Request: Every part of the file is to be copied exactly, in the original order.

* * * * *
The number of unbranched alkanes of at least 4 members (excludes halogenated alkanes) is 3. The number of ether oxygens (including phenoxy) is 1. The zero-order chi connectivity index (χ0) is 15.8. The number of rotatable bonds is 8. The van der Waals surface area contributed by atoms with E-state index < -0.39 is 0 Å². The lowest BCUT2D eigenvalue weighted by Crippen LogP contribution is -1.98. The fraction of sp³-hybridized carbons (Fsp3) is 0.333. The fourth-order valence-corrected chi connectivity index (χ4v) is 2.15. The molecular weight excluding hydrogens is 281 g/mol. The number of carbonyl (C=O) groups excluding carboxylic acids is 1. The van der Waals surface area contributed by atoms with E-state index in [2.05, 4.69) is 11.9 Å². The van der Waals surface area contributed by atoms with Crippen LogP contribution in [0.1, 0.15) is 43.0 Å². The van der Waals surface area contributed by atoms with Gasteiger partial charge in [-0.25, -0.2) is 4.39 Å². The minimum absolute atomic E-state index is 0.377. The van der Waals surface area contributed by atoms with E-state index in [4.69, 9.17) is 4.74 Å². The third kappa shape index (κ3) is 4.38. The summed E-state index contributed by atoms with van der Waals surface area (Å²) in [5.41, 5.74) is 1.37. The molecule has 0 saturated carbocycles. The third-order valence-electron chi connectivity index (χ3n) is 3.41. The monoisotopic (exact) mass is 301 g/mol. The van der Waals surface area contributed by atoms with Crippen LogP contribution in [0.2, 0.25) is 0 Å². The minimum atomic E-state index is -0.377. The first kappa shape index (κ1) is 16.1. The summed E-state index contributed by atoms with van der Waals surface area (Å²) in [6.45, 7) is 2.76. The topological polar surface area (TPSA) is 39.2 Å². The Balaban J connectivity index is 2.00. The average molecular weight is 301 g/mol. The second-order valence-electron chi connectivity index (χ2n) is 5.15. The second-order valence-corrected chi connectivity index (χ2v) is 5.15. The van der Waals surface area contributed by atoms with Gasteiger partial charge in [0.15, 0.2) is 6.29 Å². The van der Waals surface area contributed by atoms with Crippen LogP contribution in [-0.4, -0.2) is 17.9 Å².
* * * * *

The number of unbranched alkanes of at least 4 members (excludes halogenated alkanes) is 3. The number of ether oxygens (including phenoxy) is 1. The zero-order chi connectivity index (χ0) is 15.8. The number of rotatable bonds is 8. The van der Waals surface area contributed by atoms with E-state index < -0.39 is 0 Å². The lowest BCUT2D eigenvalue weighted by Crippen LogP contribution is -1.98. The fraction of sp³-hybridized carbons (Fsp3) is 0.333. The fourth-order valence-corrected chi connectivity index (χ4v) is 2.15. The molecular weight excluding hydrogens is 281 g/mol. The number of carbonyl (C=O) groups excluding carboxylic acids is 1. The van der Waals surface area contributed by atoms with E-state index in [2.05, 4.69) is 11.9 Å². The van der Waals surface area contributed by atoms with Crippen LogP contribution in [0.1, 0.15) is 43.0 Å². The van der Waals surface area contributed by atoms with Gasteiger partial charge in [-0.25, -0.2) is 4.39 Å². The minimum absolute atomic E-state index is 0.377. The van der Waals surface area contributed by atoms with E-state index in [4.69, 9.17) is 4.74 Å². The third kappa shape index (κ3) is 4.38. The summed E-state index contributed by atoms with van der Waals surface area (Å²) in [5.41, 5.74) is 1.37. The molecule has 0 saturated carbocycles. The third-order valence-electron chi connectivity index (χ3n) is 3.41. The monoisotopic (exact) mass is 301 g/mol. The van der Waals surface area contributed by atoms with Crippen LogP contribution in [0.2, 0.25) is 0 Å². The minimum atomic E-state index is -0.377. The first kappa shape index (κ1) is 16.1. The summed E-state index contributed by atoms with van der Waals surface area (Å²) in [6.45, 7) is 2.76. The topological polar surface area (TPSA) is 39.2 Å². The Balaban J connectivity index is 2.00. The average molecular weight is 301 g/mol. The second-order valence-electron chi connectivity index (χ2n) is 5.15. The second-order valence-corrected chi connectivity index (χ2v) is 5.15. The van der Waals surface area contributed by atoms with Gasteiger partial charge in [0.15, 0.2) is 6.29 Å². The van der Waals surface area contributed by atoms with Crippen LogP contribution in [-0.4, -0.2) is 17.9 Å².